Research, tenacious advocates and $16 billion have lifted Columbia and Snake salmon from the brink of extinction, but we have yet to figure out a sustainable plan to save the fish that provide food and millions in business and ecological benefits.
Each year, young salmon and steelhead travel the many miles from the Idaho creeks where they were born to the Pacific Ocean. Mature adults make the trip in reverse, returning home to spawn. They pass through dams that generate carbon-free electricity and along rivers that farmers near Lewiston still use to ship grain to Pacific Ocean ports.
Over five months in 2017, we traveled the Northwest to introduce you to these fish, the rivers they and the region’s residents depend on, and the challenges we face together. Here is what we learned.
▪ Wild salmon are better off than they were in the late 1980s, when they were put on the endangered species list. Now, at least, there are more of them. Devices built to help salmon spill over eight dams on the Snake and Columbia rivers have made the trip easier. But in the past decade, the naturally spawning salmon in the Snake River Basin have not been able to replace themselves, even with good ocean and river conditions.
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▪ Conditions in the Pacific Ocean aren’t stable — they change in a cycle, with some years more ideal than others for salmon. From 2014-16, a low period in the cycle coincided with an unprecedented “blob” of warm water, greatly reducing the chances of survival for salmon. Scientists say poor conditions will continue for at least the next three years. That could be enough to put Idaho’s trophy steelhead and the Sawtooth Valley’s sockeye salmon back on a path to extinction. The overwhelming majority of fisheries biologists in the Pacific Northwest say removing four dams on the Lower Snake River would be enough to reverse the downward trend for all Snake River salmon and steelhead.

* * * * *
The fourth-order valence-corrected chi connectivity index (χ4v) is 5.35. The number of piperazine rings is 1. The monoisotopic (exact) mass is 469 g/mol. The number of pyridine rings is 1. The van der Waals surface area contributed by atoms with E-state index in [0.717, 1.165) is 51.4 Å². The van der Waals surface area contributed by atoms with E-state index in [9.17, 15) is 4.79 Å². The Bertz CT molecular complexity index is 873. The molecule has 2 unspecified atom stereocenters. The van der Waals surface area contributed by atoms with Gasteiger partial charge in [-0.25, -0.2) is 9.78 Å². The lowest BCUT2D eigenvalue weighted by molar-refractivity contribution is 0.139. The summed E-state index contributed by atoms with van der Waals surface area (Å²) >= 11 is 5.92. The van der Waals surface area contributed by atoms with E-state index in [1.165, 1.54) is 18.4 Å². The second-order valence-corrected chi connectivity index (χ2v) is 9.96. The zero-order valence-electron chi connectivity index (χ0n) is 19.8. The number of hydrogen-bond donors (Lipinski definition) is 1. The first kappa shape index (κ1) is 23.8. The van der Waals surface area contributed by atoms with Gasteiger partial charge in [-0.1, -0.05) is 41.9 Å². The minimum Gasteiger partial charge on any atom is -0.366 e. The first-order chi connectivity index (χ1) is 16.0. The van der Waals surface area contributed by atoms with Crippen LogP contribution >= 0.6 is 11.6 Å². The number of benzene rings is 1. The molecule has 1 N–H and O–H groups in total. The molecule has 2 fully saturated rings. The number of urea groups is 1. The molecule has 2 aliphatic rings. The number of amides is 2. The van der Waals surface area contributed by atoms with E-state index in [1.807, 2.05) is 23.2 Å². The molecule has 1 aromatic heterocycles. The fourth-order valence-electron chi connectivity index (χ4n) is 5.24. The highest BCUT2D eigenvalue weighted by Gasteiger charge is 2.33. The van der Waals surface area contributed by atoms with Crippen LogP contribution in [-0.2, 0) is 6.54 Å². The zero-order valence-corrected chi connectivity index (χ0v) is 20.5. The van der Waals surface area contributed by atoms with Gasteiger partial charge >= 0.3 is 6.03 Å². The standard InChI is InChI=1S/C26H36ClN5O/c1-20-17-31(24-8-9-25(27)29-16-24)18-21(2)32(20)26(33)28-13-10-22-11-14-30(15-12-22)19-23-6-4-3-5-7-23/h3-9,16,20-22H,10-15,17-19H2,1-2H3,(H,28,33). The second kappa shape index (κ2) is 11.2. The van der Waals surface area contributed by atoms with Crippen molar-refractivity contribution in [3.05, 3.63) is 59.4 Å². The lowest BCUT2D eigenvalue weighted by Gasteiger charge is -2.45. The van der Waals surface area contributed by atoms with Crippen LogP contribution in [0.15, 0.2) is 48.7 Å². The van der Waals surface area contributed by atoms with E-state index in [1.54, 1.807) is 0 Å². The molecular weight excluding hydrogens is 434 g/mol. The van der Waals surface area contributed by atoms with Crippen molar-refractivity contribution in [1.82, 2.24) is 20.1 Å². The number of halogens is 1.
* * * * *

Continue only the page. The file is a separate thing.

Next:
▪ The Pacific Northwest has a surplus of electrical power, and those Snake River dams are not the vital energy sources they once were. But they still are critical sources of power during times of peak demand, and for backing up wind and solar plants. The Bonneville Power Administration sells the energy they produce at above the market rate, in part because of fish and wildlife mitigation costs.
▪ Managing salmon as a commodity, to be fished and consumed, has hurt their genetic fitness and their ability to adapt to a changing climate. We flood the North Pacific with less-robust fish raised in hatcheries. Our fishing methods can harm more-threatened salmon in the pursuit of healthier species.
▪ Climate change will mean warmer rivers, a smaller snowpack and less water naturally flowing through Idaho and the Northwest in the late summer and fall. Changes over the coming decades will have a profound impact on salmon, as well as our own food and power production. But high-elevation spawning habitat in Idaho may give salmon a refuge, and hope for their survival if they migrate at the right times of year and we give them an easier path.